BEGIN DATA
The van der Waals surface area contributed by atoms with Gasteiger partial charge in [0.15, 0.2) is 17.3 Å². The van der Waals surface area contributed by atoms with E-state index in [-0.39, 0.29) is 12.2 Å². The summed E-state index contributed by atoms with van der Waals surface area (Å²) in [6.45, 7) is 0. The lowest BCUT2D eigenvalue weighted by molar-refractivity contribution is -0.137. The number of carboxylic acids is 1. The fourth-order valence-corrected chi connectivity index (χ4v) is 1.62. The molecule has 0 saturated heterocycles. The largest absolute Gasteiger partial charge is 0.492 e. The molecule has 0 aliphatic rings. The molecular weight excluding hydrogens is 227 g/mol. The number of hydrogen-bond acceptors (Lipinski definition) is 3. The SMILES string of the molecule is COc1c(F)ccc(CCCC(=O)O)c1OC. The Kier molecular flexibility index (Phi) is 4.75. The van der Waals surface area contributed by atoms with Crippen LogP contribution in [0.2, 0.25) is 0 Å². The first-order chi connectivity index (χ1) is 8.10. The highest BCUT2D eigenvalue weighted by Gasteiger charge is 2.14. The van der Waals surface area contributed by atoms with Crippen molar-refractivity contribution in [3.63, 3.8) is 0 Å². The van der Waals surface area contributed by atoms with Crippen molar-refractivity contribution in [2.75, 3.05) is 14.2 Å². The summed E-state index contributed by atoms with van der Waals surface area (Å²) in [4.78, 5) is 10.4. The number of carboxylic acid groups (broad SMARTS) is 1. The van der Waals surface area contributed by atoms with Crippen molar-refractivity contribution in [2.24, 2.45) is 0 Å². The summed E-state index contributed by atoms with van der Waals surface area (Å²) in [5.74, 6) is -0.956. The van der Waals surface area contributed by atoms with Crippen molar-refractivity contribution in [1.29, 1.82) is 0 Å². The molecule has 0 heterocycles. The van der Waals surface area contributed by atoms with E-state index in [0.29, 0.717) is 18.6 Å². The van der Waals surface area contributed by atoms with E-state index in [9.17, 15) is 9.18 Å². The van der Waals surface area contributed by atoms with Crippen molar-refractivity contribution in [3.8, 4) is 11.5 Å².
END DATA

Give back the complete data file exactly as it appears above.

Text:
The van der Waals surface area contributed by atoms with Gasteiger partial charge in [0.15, 0.2) is 17.3 Å². The van der Waals surface area contributed by atoms with E-state index in [-0.39, 0.29) is 12.2 Å². The summed E-state index contributed by atoms with van der Waals surface area (Å²) in [6.45, 7) is 0. The lowest BCUT2D eigenvalue weighted by molar-refractivity contribution is -0.137. The number of carboxylic acids is 1. The fourth-order valence-corrected chi connectivity index (χ4v) is 1.62. The molecule has 0 saturated heterocycles. The largest absolute Gasteiger partial charge is 0.492 e. The molecule has 0 aliphatic rings. The molecular weight excluding hydrogens is 227 g/mol. The number of hydrogen-bond acceptors (Lipinski definition) is 3. The SMILES string of the molecule is COc1c(F)ccc(CCCC(=O)O)c1OC. The Kier molecular flexibility index (Phi) is 4.75. The van der Waals surface area contributed by atoms with Crippen LogP contribution in [0.2, 0.25) is 0 Å². The first-order chi connectivity index (χ1) is 8.10. The highest BCUT2D eigenvalue weighted by Gasteiger charge is 2.14. The van der Waals surface area contributed by atoms with Crippen molar-refractivity contribution in [3.63, 3.8) is 0 Å². The van der Waals surface area contributed by atoms with Crippen molar-refractivity contribution in [2.75, 3.05) is 14.2 Å². The summed E-state index contributed by atoms with van der Waals surface area (Å²) in [4.78, 5) is 10.4. The number of carboxylic acid groups (broad SMARTS) is 1. The van der Waals surface area contributed by atoms with Crippen molar-refractivity contribution in [2.24, 2.45) is 0 Å². The summed E-state index contributed by atoms with van der Waals surface area (Å²) in [5.74, 6) is -0.956. The van der Waals surface area contributed by atoms with Crippen molar-refractivity contribution in [1.29, 1.82) is 0 Å². The molecule has 0 heterocycles. The van der Waals surface area contributed by atoms with E-state index in [0.29, 0.717) is 18.6 Å². The van der Waals surface area contributed by atoms with E-state index in [9.17, 15) is 9.18 Å². The van der Waals surface area contributed by atoms with Crippen molar-refractivity contribution in [3.8, 4) is 11.5 Å².